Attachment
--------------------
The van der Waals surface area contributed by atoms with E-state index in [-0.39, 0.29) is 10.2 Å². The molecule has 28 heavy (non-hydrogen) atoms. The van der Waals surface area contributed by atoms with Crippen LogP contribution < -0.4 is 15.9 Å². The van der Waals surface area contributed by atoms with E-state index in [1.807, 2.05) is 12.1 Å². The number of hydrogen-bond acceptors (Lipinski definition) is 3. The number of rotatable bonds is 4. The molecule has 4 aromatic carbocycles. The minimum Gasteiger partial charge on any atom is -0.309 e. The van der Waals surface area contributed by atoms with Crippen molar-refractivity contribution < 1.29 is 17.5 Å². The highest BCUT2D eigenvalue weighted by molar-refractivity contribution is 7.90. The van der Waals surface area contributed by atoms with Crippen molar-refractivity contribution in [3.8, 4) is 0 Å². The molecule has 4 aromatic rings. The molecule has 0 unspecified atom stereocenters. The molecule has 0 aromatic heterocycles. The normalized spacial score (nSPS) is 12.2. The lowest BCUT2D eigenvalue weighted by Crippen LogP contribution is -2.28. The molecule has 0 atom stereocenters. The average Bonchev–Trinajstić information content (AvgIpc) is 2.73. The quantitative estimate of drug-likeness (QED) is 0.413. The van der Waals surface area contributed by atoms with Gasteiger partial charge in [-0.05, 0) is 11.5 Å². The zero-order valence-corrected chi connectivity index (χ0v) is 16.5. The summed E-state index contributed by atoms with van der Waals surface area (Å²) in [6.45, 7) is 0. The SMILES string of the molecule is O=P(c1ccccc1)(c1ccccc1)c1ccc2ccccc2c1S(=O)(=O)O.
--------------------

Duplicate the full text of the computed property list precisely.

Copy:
The van der Waals surface area contributed by atoms with E-state index in [-0.39, 0.29) is 10.2 Å². The molecule has 28 heavy (non-hydrogen) atoms. The van der Waals surface area contributed by atoms with Crippen LogP contribution < -0.4 is 15.9 Å². The van der Waals surface area contributed by atoms with E-state index in [1.807, 2.05) is 12.1 Å². The number of hydrogen-bond acceptors (Lipinski definition) is 3. The number of rotatable bonds is 4. The molecule has 4 aromatic carbocycles. The minimum Gasteiger partial charge on any atom is -0.309 e. The van der Waals surface area contributed by atoms with Crippen molar-refractivity contribution < 1.29 is 17.5 Å². The highest BCUT2D eigenvalue weighted by molar-refractivity contribution is 7.90. The van der Waals surface area contributed by atoms with Crippen molar-refractivity contribution in [3.8, 4) is 0 Å². The molecule has 4 aromatic rings. The molecule has 0 unspecified atom stereocenters. The molecule has 0 aromatic heterocycles. The normalized spacial score (nSPS) is 12.2. The lowest BCUT2D eigenvalue weighted by Crippen LogP contribution is -2.28. The molecule has 0 atom stereocenters. The average Bonchev–Trinajstić information content (AvgIpc) is 2.73. The quantitative estimate of drug-likeness (QED) is 0.413. The van der Waals surface area contributed by atoms with Gasteiger partial charge in [-0.05, 0) is 11.5 Å². The zero-order valence-corrected chi connectivity index (χ0v) is 16.5. The summed E-state index contributed by atoms with van der Waals surface area (Å²) in [6.45, 7) is 0. The SMILES string of the molecule is O=P(c1ccccc1)(c1ccccc1)c1ccc2ccccc2c1S(=O)(=O)O.